The simplest option for the government — to translate existing EU law into British law in a single “Brexit Act” — is possible but politically dangerous. “The degree of pruning [of EU law] could be highly political since the electorate might be saying they wanted to leave the EU, not take it with them,” said Mr Wood.
Some EU laws — such as rules on enforcement of judgments and the allocation of jurisdictions — cannot be transposed wholesale because they must be reciprocated by Britain’s EU partners.
Other laws would also require the agreement of former partners in the bloc. “ Passporting”, which allows financial services firms based in the UK to operate without further authorisation across the EU, is one example.
“Some of the rules are premised on the fact that there is access to a wider European market — for example, regulation of financial institutions,” said Martin Coleman, a partner in a global law firm and a member of a pro-Remain group called “Lawyers — In for Britain”.
The nature of the British legal system poses particular challenges for those wanting to roll back existing EU legislation: much of it has been incorporated into British law and tested in the courts, and has thus become part of case law. This means that, even if a statute is removed, its principles — for example, on legislation governing workers’ rights — would remain in force.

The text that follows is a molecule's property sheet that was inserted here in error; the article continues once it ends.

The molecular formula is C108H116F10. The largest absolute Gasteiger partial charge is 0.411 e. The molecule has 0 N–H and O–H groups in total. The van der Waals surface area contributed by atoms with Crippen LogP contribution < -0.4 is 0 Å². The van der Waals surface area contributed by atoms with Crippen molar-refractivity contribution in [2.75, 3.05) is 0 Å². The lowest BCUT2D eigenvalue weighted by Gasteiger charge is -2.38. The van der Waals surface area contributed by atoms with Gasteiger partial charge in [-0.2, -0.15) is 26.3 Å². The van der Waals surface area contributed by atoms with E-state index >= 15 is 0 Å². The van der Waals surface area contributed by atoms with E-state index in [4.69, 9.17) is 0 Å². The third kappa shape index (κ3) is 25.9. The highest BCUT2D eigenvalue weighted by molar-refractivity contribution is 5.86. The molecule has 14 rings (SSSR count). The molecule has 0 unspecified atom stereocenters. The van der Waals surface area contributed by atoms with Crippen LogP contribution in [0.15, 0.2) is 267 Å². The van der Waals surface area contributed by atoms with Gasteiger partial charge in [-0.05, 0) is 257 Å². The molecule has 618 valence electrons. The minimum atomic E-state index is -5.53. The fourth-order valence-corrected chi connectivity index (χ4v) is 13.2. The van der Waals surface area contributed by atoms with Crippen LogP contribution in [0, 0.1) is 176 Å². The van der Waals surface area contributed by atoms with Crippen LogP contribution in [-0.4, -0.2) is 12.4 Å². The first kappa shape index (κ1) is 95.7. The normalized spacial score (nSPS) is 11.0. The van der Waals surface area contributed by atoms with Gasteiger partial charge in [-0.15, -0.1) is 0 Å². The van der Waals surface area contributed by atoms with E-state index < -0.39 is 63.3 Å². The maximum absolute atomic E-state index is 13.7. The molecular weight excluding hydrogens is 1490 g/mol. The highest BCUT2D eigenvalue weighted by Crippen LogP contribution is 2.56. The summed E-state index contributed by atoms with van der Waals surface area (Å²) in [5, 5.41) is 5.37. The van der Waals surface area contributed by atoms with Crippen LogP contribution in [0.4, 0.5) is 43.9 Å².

“If the courts have concluded that the correct approach to X is Y, if you just take the statute away, that approach will continue,” said Mr Gleeson at Clifford Chance.
Others point out that, although previous rulings by the European Court of Justice would probably be challenged in court after a British exit, there would be no direct return to the status quo before the UK joined the European Economic Community in 1973. The exact status of case law generated during the UK’s membership of the bloc would thus become dangerously murky.
“If some EU law is retained in domestic law post-withdrawal, what would be the mechanisms used to interpret it?” said Prof Douglas-Scott. “Would UK courts revert to pre-1972 understandings of UK law, or would they continue to look at EU law and decisions of the European Court of Justice to interpret British law?”
Furthermore, new domestic laws would have to be introduced to fill gaps where the EU currently has competence — for example, in the licensing of medicines — added Prof Douglas-Scott.
Whatever type of legal divorce takes place post-Brexit, it will tie up resources for years to come. “You have to think of it as a reverse accession [to the EU]. It’s the whole of the civil service for a decade,” said Mr Gleeson.
Daniel Shurman, a partner at Allen & Overy, called it “the biggest demerger in history — the world’s fifth-largest economy leaving the world’s largest trade bloc”.
He added: “If one wanted to rewrite the many thousands of pages [of relevant legislation] from the start it would obviously be an incredibly complex and time-consuming task and I don’t think people have fully fathomed the challenge.”